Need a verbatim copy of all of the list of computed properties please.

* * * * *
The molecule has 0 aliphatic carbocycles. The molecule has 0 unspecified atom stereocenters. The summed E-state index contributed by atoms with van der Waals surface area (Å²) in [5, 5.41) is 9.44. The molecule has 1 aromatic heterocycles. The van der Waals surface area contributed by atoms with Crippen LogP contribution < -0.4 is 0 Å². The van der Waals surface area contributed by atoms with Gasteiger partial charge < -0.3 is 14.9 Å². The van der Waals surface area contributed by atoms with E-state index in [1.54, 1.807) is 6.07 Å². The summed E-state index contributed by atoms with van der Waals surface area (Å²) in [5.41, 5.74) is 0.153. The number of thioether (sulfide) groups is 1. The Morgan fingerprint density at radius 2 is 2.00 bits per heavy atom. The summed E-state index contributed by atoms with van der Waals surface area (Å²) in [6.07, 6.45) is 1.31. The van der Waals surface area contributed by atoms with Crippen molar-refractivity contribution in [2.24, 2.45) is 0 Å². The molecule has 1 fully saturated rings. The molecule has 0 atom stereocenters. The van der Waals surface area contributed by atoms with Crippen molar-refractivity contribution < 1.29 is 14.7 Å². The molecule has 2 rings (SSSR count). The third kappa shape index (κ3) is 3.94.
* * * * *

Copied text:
The molecule has 0 aliphatic carbocycles. The molecule has 0 unspecified atom stereocenters. The summed E-state index contributed by atoms with van der Waals surface area (Å²) in [5, 5.41) is 9.44. The molecule has 1 aromatic heterocycles. The van der Waals surface area contributed by atoms with Crippen LogP contribution < -0.4 is 0 Å². The van der Waals surface area contributed by atoms with Gasteiger partial charge < -0.3 is 14.9 Å². The van der Waals surface area contributed by atoms with E-state index in [1.54, 1.807) is 6.07 Å². The summed E-state index contributed by atoms with van der Waals surface area (Å²) in [5.41, 5.74) is 0.153. The number of thioether (sulfide) groups is 1. The Morgan fingerprint density at radius 2 is 2.00 bits per heavy atom. The summed E-state index contributed by atoms with van der Waals surface area (Å²) in [6.07, 6.45) is 1.31. The van der Waals surface area contributed by atoms with Crippen molar-refractivity contribution in [2.24, 2.45) is 0 Å². The molecule has 1 fully saturated rings. The molecule has 0 atom stereocenters. The van der Waals surface area contributed by atoms with Crippen molar-refractivity contribution < 1.29 is 14.7 Å². The molecule has 2 rings (SSSR count). The third kappa shape index (κ3) is 3.94.